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Soap opera over at River Street Sweets


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Stan Strickland

Building an authentic brand that’s true to their family story is of the utmost importance to Jennifer and Tim Strickland, even if it means sharing personal—and sometimes painful—details of what led to the formation of their candy franchise.

“We want to be the most authentic to our family story—we are a merged family brand,” says Jennifer, who with her brother Tim and father Stan own River Street Sweets-Savannah’s Candy Kitchen, the cobranded business that emerged after years of separation within the family.

When Stan and Pam Strickland divorced in 1991, they split the River Street Sweets business they’d started together in 1973 in Savannah, Georgia, along with the family. Pam got the original name and store, and while Jennifer and Tim joined their mom’s candy business, Stan opened a competing one down the road he called Savannah’s Candy Kitchen.

“We grew up in the family business, it was like a third child,” says Jennifer. “When they got divorced, it was really painful for everyone.” Their father, Stan “the Candy Man,” was for years their direct competitor.

The two sides of the family stopped speaking but went on growing their respective businesses to multiple locations, making the pralines,  loggerheads and glazed pecans that had endeared them to customers around the country.  

Nearly two decades passed before a combination of factors sparked the reconciliation that ultimately led to the candy franchise that’s moving its way through several southern and eastern states.

“One day Jennifer called me and just said, ‘Hey, we are running out of time, we need to fix this,’ and so we did,” says Stan. “She had adopted a little boy, Willy, and wanted me to meet him.”

Meanwhile, Jennifer and Tim were considering moving into a bigger manufacturing facility to accommodate the growing mail-order business for River Street Sweets. They started comparing notes with their dad, who already had more manufacturing capacity than he needed, and eventually decided to co-locate production. The two businesses officially united as one candy enterprise in 2006 and the Stricklands launched their franchise program 18 months ago.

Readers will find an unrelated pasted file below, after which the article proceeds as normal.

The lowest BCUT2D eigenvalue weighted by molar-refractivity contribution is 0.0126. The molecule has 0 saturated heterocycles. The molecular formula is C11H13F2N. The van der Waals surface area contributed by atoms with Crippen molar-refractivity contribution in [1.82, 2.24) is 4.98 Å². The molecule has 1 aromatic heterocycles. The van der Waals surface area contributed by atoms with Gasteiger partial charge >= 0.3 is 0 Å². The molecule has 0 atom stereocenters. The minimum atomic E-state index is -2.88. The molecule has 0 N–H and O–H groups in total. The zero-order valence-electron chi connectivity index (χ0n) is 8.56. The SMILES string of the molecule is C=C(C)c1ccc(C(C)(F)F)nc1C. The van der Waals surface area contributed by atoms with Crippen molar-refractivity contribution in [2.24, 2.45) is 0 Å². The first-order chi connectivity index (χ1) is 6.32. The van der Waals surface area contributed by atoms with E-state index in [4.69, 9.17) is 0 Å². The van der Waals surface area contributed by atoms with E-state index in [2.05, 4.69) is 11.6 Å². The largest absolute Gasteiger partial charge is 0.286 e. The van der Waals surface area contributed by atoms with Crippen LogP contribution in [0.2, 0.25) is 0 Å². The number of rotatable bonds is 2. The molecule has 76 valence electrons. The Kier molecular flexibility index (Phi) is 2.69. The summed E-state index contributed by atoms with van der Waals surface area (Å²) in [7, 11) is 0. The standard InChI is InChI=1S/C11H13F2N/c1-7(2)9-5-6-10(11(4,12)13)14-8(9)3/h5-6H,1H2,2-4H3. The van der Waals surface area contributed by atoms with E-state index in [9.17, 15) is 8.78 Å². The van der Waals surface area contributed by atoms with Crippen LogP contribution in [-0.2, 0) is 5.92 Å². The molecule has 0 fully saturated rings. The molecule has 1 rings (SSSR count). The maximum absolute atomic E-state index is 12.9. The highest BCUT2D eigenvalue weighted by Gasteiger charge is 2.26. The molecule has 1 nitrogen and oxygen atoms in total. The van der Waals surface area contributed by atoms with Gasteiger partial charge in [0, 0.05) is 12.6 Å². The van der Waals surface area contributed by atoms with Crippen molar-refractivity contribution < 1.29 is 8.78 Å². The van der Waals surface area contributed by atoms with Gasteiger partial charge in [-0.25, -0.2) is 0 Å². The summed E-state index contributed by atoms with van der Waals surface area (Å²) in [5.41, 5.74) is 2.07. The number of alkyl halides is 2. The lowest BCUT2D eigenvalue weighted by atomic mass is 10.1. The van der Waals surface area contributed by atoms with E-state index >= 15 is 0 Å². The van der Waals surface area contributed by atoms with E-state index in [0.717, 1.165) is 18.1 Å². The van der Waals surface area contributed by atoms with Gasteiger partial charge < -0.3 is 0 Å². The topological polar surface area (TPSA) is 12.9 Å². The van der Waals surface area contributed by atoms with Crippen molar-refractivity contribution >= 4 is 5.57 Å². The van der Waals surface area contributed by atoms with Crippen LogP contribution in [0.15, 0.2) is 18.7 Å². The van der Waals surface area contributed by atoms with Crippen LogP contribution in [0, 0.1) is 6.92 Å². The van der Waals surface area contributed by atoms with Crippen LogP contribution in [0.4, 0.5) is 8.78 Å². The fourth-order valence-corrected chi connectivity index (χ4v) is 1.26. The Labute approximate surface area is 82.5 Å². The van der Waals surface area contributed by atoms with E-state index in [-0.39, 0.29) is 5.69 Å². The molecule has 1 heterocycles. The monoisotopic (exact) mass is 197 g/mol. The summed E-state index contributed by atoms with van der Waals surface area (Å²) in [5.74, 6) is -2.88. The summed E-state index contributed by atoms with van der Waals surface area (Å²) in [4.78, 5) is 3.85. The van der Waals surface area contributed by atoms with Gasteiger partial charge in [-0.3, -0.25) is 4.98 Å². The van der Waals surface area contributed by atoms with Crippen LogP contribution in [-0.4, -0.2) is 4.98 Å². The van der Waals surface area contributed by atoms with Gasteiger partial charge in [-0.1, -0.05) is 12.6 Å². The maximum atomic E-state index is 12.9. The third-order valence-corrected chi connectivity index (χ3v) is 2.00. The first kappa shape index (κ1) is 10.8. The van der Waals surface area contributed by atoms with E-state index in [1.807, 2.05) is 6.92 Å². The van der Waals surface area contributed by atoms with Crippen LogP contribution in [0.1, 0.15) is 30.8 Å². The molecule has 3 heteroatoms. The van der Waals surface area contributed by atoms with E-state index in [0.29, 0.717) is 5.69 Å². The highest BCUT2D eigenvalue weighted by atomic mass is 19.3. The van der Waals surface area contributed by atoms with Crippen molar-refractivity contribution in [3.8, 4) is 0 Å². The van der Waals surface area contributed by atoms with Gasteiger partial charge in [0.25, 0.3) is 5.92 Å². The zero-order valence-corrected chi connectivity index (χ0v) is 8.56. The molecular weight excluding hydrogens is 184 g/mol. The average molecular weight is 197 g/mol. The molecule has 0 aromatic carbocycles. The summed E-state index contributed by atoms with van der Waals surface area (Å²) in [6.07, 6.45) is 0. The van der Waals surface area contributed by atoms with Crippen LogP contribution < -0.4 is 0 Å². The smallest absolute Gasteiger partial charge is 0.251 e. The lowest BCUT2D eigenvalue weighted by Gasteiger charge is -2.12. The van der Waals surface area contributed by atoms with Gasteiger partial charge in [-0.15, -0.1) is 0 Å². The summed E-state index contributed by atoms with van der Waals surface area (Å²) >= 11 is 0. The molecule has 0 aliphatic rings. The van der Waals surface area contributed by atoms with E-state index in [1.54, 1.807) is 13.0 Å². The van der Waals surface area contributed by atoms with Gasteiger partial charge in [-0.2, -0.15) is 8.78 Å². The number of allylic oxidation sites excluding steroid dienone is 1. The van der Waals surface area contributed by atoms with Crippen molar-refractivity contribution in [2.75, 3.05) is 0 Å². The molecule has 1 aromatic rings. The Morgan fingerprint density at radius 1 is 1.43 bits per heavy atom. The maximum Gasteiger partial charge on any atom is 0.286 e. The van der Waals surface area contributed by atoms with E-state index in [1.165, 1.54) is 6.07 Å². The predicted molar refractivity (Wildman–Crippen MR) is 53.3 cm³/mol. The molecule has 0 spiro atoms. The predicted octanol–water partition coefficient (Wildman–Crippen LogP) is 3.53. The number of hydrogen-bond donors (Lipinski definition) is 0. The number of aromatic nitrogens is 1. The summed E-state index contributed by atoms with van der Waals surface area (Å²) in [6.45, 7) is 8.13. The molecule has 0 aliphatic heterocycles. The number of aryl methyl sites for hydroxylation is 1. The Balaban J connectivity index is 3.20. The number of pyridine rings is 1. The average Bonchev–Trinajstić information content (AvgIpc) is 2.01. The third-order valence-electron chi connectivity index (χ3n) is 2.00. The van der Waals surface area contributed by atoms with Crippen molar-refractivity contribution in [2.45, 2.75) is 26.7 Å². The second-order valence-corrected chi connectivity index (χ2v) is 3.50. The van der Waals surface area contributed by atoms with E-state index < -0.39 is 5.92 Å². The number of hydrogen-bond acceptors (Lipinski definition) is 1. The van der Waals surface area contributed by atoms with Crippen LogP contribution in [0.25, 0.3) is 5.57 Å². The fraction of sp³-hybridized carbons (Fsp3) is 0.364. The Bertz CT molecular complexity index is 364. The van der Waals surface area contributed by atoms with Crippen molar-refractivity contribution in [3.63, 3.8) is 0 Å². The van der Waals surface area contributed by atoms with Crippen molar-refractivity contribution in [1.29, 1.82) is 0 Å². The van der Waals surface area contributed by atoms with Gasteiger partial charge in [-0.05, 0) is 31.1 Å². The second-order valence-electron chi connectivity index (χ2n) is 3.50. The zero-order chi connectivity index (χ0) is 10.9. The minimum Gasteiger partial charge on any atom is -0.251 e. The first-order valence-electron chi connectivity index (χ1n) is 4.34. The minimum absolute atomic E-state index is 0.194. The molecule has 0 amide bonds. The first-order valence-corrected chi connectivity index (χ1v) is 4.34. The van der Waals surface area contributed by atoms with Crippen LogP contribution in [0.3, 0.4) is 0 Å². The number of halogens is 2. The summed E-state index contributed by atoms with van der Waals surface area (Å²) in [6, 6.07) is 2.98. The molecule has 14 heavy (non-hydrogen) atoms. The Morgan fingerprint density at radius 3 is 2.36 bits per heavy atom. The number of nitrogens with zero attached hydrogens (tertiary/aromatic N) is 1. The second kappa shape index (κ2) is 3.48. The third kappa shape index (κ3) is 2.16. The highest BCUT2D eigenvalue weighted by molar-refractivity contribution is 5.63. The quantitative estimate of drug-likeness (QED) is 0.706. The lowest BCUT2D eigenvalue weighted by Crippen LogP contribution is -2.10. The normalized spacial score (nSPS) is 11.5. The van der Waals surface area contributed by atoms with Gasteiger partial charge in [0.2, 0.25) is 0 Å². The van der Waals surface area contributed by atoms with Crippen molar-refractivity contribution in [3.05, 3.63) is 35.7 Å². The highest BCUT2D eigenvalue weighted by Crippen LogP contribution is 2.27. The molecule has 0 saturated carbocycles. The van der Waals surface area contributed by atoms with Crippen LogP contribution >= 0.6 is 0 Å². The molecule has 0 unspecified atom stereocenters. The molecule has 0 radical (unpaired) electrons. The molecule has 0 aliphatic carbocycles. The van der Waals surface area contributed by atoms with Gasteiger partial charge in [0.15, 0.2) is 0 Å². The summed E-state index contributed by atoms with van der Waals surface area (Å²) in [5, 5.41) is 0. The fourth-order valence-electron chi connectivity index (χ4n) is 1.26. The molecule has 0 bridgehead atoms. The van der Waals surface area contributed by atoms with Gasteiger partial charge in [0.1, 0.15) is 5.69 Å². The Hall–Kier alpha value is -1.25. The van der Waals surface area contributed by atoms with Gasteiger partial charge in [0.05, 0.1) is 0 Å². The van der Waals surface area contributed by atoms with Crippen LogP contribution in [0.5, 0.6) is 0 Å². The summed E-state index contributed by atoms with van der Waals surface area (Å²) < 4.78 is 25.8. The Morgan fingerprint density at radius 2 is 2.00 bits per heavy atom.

Jennifer Strickland

Stan Strickland, top photo, and daughter Jennifer Strickland, above, co-CEO of the combined brand. River Street Sweets has eight locations plus five Savannah’s Candy Kitchen stores in Georgia, South Carolina, Tennessee and Maryland, all company-owned, along with three franchise stores and another three in development.

“Those initial conversations helped to heal some of those wounds and led us to where we are now,” says Jennifer, who is co-CEO of River Street Sweets-Savannah’s Candy Kitchen with Tim. Stan, who remarried and has a son, Rhett, with wife, Tonya, is a co-founder and serves as chairman of the board. Tonya and Rhett are both involved with the business.

Pam is retired, and while Tim says his mom was nervous about the intertwining of the brands at first, “she’s grateful that things turned out the way they did.”

“I liken us to ‘Modern Family,’” continues Tim, referring to the ABC sitcom. “We’re the southern ‘Modern Family,’ and our story makes a personal connection to people, to customers and staff—there are lots of blended families.”

The initial investment for a single River Street Sweets-Savannah’s Candy Kitchen location ranges from $396,800 to $771,000, including the $40,000 franchise fee.

Franchisees benefit from the Stricklands’ decades of candy-making experience, says Jennifer, and the combined business is the best of both brands.

“We slowly tried things out over time to decide what works and what doesn’t,” she says. “We picked the best of both brands, everything from the color scheme and design of the kitchen, to packaging, to what’s sold in stores.”

A central manufacturing facility handles production, mail order fulfillment and sales for all locations, while some items, such as popcorn and ice cream, are made onsite at each retail store.

The Stricklands say franchisees also benefit from the determination and work ethic they’ve developed over the years. Her parents, says Jennifer, “never let us give up, even when things weren’t perfect at home.”

Separating family and business is a challenge, says Stan, and they’re always working on their listening skills because “Stricklands tend to talk a lot.”

“I keep a five-minute hour glass when we have meetings to remind us to give each other a time to talk,” says Stan.

“You’ve got to be cognizant of everyone’s opinions,” agrees Tim. “Our rule of thumb is, if someone vetoes something, we don’t do it.”

Negotiations are in the works with potential franchisees across the country, says Jennifer, and the business and family are stronger than ever.

“Every family has times that are hard and there’s estrangement, so being able to come together has been really rewarding.”

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